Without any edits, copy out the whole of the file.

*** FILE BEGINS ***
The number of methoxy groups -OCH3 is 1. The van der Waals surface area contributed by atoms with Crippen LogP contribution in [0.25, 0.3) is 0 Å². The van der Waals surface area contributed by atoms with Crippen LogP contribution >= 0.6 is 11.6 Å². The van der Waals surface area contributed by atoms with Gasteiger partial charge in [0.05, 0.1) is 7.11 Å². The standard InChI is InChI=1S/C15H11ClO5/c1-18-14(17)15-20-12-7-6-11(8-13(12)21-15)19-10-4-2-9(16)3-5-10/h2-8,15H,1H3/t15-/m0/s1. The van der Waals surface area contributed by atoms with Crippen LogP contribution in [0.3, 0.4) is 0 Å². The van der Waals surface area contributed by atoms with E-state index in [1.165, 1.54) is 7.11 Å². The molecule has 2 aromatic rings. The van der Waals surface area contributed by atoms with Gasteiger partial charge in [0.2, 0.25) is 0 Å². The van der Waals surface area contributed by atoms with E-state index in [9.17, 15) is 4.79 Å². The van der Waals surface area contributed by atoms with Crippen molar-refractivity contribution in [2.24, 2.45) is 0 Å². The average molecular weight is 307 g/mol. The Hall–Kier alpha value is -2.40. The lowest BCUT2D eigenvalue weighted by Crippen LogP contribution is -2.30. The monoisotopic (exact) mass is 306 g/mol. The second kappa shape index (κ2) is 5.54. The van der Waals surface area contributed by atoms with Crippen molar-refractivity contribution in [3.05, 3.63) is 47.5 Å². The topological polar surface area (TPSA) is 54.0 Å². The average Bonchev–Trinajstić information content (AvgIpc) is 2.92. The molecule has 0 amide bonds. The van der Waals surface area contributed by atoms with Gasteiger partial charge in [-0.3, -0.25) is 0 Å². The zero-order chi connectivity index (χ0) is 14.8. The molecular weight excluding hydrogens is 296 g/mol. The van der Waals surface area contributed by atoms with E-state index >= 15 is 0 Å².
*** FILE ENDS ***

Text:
The number of methoxy groups -OCH3 is 1. The van der Waals surface area contributed by atoms with Crippen LogP contribution in [0.25, 0.3) is 0 Å². The van der Waals surface area contributed by atoms with Crippen LogP contribution >= 0.6 is 11.6 Å². The van der Waals surface area contributed by atoms with Gasteiger partial charge in [0.05, 0.1) is 7.11 Å². The standard InChI is InChI=1S/C15H11ClO5/c1-18-14(17)15-20-12-7-6-11(8-13(12)21-15)19-10-4-2-9(16)3-5-10/h2-8,15H,1H3/t15-/m0/s1. The van der Waals surface area contributed by atoms with Crippen LogP contribution in [0.3, 0.4) is 0 Å². The van der Waals surface area contributed by atoms with E-state index in [1.165, 1.54) is 7.11 Å². The molecule has 2 aromatic rings. The van der Waals surface area contributed by atoms with Gasteiger partial charge in [0.2, 0.25) is 0 Å². The van der Waals surface area contributed by atoms with E-state index in [9.17, 15) is 4.79 Å². The van der Waals surface area contributed by atoms with Crippen molar-refractivity contribution in [2.24, 2.45) is 0 Å². The average molecular weight is 307 g/mol. The Hall–Kier alpha value is -2.40. The lowest BCUT2D eigenvalue weighted by Crippen LogP contribution is -2.30. The monoisotopic (exact) mass is 306 g/mol. The second kappa shape index (κ2) is 5.54. The van der Waals surface area contributed by atoms with Crippen molar-refractivity contribution in [3.05, 3.63) is 47.5 Å². The topological polar surface area (TPSA) is 54.0 Å². The average Bonchev–Trinajstić information content (AvgIpc) is 2.92. The molecule has 0 amide bonds. The van der Waals surface area contributed by atoms with Gasteiger partial charge in [-0.3, -0.25) is 0 Å². The zero-order chi connectivity index (χ0) is 14.8. The molecular weight excluding hydrogens is 296 g/mol. The van der Waals surface area contributed by atoms with E-state index >= 15 is 0 Å².